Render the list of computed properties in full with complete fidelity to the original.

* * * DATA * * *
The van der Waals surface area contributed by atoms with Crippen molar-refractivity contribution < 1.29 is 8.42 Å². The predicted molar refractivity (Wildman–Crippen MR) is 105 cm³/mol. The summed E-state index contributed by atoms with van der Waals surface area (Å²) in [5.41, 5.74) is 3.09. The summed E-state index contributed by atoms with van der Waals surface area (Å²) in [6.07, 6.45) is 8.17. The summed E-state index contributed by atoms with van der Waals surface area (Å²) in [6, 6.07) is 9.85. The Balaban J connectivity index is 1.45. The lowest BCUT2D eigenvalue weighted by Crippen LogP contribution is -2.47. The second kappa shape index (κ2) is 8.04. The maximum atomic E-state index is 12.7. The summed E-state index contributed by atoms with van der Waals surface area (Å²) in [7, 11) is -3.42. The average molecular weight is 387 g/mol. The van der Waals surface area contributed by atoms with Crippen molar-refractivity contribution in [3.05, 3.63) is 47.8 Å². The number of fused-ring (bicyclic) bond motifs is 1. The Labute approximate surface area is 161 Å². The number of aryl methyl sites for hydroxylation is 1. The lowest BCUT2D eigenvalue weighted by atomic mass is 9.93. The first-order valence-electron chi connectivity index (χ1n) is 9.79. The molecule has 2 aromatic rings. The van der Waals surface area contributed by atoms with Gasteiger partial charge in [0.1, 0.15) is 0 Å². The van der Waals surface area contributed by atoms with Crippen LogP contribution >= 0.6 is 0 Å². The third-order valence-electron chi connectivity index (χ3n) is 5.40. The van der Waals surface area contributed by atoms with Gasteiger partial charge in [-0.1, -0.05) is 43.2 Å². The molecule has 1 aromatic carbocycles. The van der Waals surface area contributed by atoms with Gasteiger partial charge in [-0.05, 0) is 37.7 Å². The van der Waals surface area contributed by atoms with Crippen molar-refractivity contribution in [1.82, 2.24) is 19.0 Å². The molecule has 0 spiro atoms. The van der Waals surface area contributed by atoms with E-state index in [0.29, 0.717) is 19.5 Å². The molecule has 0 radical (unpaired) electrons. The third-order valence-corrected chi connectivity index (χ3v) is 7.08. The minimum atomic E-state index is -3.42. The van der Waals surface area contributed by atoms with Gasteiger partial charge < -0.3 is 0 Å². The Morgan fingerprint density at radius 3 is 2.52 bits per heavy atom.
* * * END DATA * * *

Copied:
The van der Waals surface area contributed by atoms with Crippen molar-refractivity contribution < 1.29 is 8.42 Å². The predicted molar refractivity (Wildman–Crippen MR) is 105 cm³/mol. The summed E-state index contributed by atoms with van der Waals surface area (Å²) in [5.41, 5.74) is 3.09. The summed E-state index contributed by atoms with van der Waals surface area (Å²) in [6.07, 6.45) is 8.17. The summed E-state index contributed by atoms with van der Waals surface area (Å²) in [6, 6.07) is 9.85. The Balaban J connectivity index is 1.45. The lowest BCUT2D eigenvalue weighted by Crippen LogP contribution is -2.47. The second kappa shape index (κ2) is 8.04. The maximum atomic E-state index is 12.7. The summed E-state index contributed by atoms with van der Waals surface area (Å²) in [7, 11) is -3.42. The average molecular weight is 387 g/mol. The van der Waals surface area contributed by atoms with Crippen molar-refractivity contribution in [3.05, 3.63) is 47.8 Å². The number of fused-ring (bicyclic) bond motifs is 1. The Labute approximate surface area is 161 Å². The number of aryl methyl sites for hydroxylation is 1. The lowest BCUT2D eigenvalue weighted by atomic mass is 9.93. The first-order valence-electron chi connectivity index (χ1n) is 9.79. The molecule has 2 aromatic rings. The van der Waals surface area contributed by atoms with Gasteiger partial charge in [0.1, 0.15) is 0 Å². The van der Waals surface area contributed by atoms with Crippen LogP contribution >= 0.6 is 0 Å². The third-order valence-electron chi connectivity index (χ3n) is 5.40. The van der Waals surface area contributed by atoms with Gasteiger partial charge in [-0.1, -0.05) is 43.2 Å². The molecule has 1 aromatic carbocycles. The van der Waals surface area contributed by atoms with Gasteiger partial charge in [-0.05, 0) is 37.7 Å². The van der Waals surface area contributed by atoms with Crippen molar-refractivity contribution in [1.82, 2.24) is 19.0 Å². The molecule has 0 spiro atoms. The van der Waals surface area contributed by atoms with E-state index in [0.29, 0.717) is 19.5 Å². The molecule has 0 radical (unpaired) electrons. The third-order valence-corrected chi connectivity index (χ3v) is 7.08. The minimum atomic E-state index is -3.42. The van der Waals surface area contributed by atoms with Gasteiger partial charge < -0.3 is 0 Å². The Morgan fingerprint density at radius 3 is 2.52 bits per heavy atom.